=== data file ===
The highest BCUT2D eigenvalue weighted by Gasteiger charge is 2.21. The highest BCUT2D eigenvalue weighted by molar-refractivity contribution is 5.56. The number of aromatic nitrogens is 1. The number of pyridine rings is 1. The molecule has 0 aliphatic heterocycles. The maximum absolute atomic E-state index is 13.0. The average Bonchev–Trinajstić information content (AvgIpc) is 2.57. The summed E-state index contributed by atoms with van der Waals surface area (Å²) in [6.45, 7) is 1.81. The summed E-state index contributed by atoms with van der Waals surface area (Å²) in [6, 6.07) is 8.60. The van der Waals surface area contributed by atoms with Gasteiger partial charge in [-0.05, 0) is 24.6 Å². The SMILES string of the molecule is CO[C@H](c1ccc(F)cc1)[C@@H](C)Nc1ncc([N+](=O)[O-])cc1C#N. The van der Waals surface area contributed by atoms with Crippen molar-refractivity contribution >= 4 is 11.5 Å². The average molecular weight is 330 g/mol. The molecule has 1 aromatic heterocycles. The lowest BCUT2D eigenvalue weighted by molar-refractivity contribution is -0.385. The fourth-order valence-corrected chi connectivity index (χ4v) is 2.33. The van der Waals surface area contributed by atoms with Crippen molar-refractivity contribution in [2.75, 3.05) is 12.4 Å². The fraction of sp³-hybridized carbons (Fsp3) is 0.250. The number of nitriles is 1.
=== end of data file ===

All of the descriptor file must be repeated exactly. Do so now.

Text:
The highest BCUT2D eigenvalue weighted by Gasteiger charge is 2.21. The highest BCUT2D eigenvalue weighted by molar-refractivity contribution is 5.56. The number of aromatic nitrogens is 1. The number of pyridine rings is 1. The molecule has 0 aliphatic heterocycles. The maximum absolute atomic E-state index is 13.0. The average Bonchev–Trinajstić information content (AvgIpc) is 2.57. The summed E-state index contributed by atoms with van der Waals surface area (Å²) in [6.45, 7) is 1.81. The summed E-state index contributed by atoms with van der Waals surface area (Å²) in [6, 6.07) is 8.60. The van der Waals surface area contributed by atoms with Gasteiger partial charge in [-0.05, 0) is 24.6 Å². The SMILES string of the molecule is CO[C@H](c1ccc(F)cc1)[C@@H](C)Nc1ncc([N+](=O)[O-])cc1C#N. The van der Waals surface area contributed by atoms with Crippen molar-refractivity contribution >= 4 is 11.5 Å². The average molecular weight is 330 g/mol. The molecule has 1 aromatic heterocycles. The lowest BCUT2D eigenvalue weighted by molar-refractivity contribution is -0.385. The fourth-order valence-corrected chi connectivity index (χ4v) is 2.33. The van der Waals surface area contributed by atoms with Crippen molar-refractivity contribution in [2.75, 3.05) is 12.4 Å². The fraction of sp³-hybridized carbons (Fsp3) is 0.250. The number of nitriles is 1.